Liberalerna/Liberals: Tidiga insatser räddar unga på glid/Early intervention saves the young (glid)

The Swedish Liberal Party is not comparable to the American conception of ‘liberal’–in different ways, the party’s platform reflects portions of both ends of the American liberal and conservative spectrum. The Liberals campaign on better integration for immigrants, tax cutbacks to incentivize work, better schooling (more teachers) and better security (more police). The poster’s slogan reflects their emphasis on education as an anecdote for social instability

KristDemokraterna/Christian Democrats: Redo att bekämpa brotten/Ready to combat crime (brott/en)

forgive my shaky picture!

Though the name would suggest it, the Christian Democrats have no current ties —moral or otherwise —to religion. One of their main concerns is increasing the rate of employment. For Sweden, this is a dire problem: for the welfare state to work, a large percentage of its population must be employed. The successful implementation of such a policy would, in theory, cut crime and begin to stabilize the economy. The slogan ‘ready to combat crime’ subtly attacks the Social Democrat’s inability to counter rising crime rates and widespread feelings of danger and unease resulting from that.

Moderaterna/The Moderates: Nu får vi ordning på Sverige/Now (nu) we get order (ordning) in Sweden

On the front of this poster, striding confidently with a bag of groceries and a happy dog, is Ulf Kristersson, head of the Moderaterna. His party campaigns on a platform of cutting taxes to incentivize work, tougher restrictions on immigration, and more policing in order to deal with rising crime. The poster’s slogan alludes to these types of policies, but it is also a subtle nod at the issues which have worsened during the reign of the Social Democrats (now, as opposed to then).

Sweden Democrats/SverigeDemokraterna: Sverige ska bli bra igen…och inget snack/Sweden will become good (bra) again…and no talk (snack)

the stickers which cover Jimmie Åkesson’s (head of the SverigeDemokraterna) face are from the Piratpartiet, or the Pirate Party, a left-wing, open border party.

Whether or not the slogan of this poster is meant to allude to another campaign which used a similar slogan, the Sweden Democrats are following a similar agenda of hard immigration restrictions for the foreseeable future. They see this as the natural consequence of years of open borders and (admittedly) horrible integration policy, which has led to de-facto segregation and higher unemployment among immigrant communities. Their reactionary, nationalistic rhetoric and troubling history (as the Nazi party of the 1980s) has some worried about their intentions if they were to take power. Beyond the issue of immigration, the Sweden Democrats agree with most of the other parties, in areas such as climate change and healthcare. Interestingly enough, they veer left on welfare state policies, calling for higher taxes and stating that the system must do more—for ethnic Swedes and current immigrants, that is. The end of the slogan “…and no talk” signifies a no-BS stance: unlike the Social Democrats, who have been criticized for being all talk and no action, the SverigeDemokraterna promise to deliver.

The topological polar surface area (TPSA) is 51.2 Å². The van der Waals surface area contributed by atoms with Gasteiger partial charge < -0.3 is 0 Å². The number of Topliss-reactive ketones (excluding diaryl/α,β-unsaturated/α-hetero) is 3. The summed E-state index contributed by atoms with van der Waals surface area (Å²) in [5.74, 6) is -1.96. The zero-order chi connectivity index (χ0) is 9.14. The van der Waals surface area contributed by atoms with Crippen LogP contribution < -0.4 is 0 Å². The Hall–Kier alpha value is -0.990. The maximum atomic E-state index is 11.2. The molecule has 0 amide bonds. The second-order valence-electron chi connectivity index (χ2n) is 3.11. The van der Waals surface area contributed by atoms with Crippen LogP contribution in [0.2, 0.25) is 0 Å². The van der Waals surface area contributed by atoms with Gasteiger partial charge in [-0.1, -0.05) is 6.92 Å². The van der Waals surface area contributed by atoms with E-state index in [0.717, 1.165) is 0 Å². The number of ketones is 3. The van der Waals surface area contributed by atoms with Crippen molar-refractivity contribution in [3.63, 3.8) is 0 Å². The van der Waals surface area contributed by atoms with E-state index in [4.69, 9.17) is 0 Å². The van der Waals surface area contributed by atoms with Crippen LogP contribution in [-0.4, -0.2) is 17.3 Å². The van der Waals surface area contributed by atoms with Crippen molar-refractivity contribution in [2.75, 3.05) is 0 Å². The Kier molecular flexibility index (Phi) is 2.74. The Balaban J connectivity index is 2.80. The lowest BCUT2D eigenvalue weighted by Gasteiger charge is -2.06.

Results and Consequences:

The election was incredibly close, with the conservative block (the Liberals, Moderates, Christian Democrats and Sweden Democrats) winning only a slight majority- three more seats than the left block (the Vänster (the extreme left), Social Democrats, Environmental Party and Center Party) in the parliament. Though the Social Democrats (the party in power before this election) remain the largest party, the Sweden Democrats now make up the second largest party—signaling a large shift in the rhetoric of Swedish politics and the desires of many Swedish people. As of now, a government still must be formed, under the direction of a Prime Minister who is yet to be chosen (but will probably be Moderaterna’s Ulf Kristersson). The close split between the two blocks, during a time of increased political polarization, and as the SverigeDemokraterna gain power, has the ability to become volatile, and it is possible that some parties will shift their positions in the coming months. The impending energy crisis will also, no doubt, have a major effect on policies and popular rhetoric to come.

As the armchair political analyst I am, I will do my best to keep you updated, as this new political cast of characters develops in the coming months.

Thank you all for reading:) Please comment any reactions or questions, should you have any! And, if I’ve gotten something wrong in this article (as I’m sure I have, being an outsider looking in on Swedish politics), please do reach out. It’s a great way to learn!

Tack så mycket (thanks so much)!


Disclaimer: much of my information came from the lectures, my classes on these subjects, and the official websites of some of these parties. Pictures are my own.